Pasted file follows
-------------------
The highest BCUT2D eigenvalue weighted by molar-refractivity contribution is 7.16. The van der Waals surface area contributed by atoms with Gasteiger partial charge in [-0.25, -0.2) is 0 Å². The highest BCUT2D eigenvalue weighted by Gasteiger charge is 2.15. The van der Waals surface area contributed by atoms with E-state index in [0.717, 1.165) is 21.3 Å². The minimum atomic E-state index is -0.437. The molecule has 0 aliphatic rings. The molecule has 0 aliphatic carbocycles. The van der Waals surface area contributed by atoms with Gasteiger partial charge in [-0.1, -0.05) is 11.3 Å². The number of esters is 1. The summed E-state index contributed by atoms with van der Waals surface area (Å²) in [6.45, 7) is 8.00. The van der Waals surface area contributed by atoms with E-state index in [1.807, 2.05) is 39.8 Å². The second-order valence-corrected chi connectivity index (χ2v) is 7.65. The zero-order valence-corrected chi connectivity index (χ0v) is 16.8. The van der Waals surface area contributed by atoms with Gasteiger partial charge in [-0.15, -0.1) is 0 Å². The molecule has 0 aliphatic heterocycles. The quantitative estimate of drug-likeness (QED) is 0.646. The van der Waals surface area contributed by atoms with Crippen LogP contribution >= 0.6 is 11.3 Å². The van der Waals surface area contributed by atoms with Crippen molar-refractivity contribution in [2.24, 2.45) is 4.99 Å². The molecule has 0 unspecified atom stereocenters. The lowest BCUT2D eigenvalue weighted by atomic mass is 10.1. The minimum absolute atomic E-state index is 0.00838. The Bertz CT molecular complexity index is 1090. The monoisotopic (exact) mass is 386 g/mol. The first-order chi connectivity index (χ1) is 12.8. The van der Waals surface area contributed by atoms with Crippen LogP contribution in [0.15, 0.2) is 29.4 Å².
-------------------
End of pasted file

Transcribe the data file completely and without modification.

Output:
The highest BCUT2D eigenvalue weighted by molar-refractivity contribution is 7.16. The van der Waals surface area contributed by atoms with Gasteiger partial charge in [-0.25, -0.2) is 0 Å². The highest BCUT2D eigenvalue weighted by Gasteiger charge is 2.15. The van der Waals surface area contributed by atoms with E-state index in [0.717, 1.165) is 21.3 Å². The minimum atomic E-state index is -0.437. The molecule has 0 aliphatic rings. The molecule has 0 aliphatic carbocycles. The van der Waals surface area contributed by atoms with Gasteiger partial charge in [-0.1, -0.05) is 11.3 Å². The number of esters is 1. The summed E-state index contributed by atoms with van der Waals surface area (Å²) in [6.45, 7) is 8.00. The van der Waals surface area contributed by atoms with E-state index in [1.807, 2.05) is 39.8 Å². The second-order valence-corrected chi connectivity index (χ2v) is 7.65. The zero-order valence-corrected chi connectivity index (χ0v) is 16.8. The van der Waals surface area contributed by atoms with Gasteiger partial charge in [-0.15, -0.1) is 0 Å². The molecule has 0 aliphatic heterocycles. The quantitative estimate of drug-likeness (QED) is 0.646. The van der Waals surface area contributed by atoms with Crippen LogP contribution >= 0.6 is 11.3 Å². The van der Waals surface area contributed by atoms with Crippen molar-refractivity contribution in [2.24, 2.45) is 4.99 Å². The molecule has 0 unspecified atom stereocenters. The lowest BCUT2D eigenvalue weighted by atomic mass is 10.1. The minimum absolute atomic E-state index is 0.00838. The Bertz CT molecular complexity index is 1090. The monoisotopic (exact) mass is 386 g/mol. The first-order chi connectivity index (χ1) is 12.8. The van der Waals surface area contributed by atoms with Crippen LogP contribution in [0.15, 0.2) is 29.4 Å².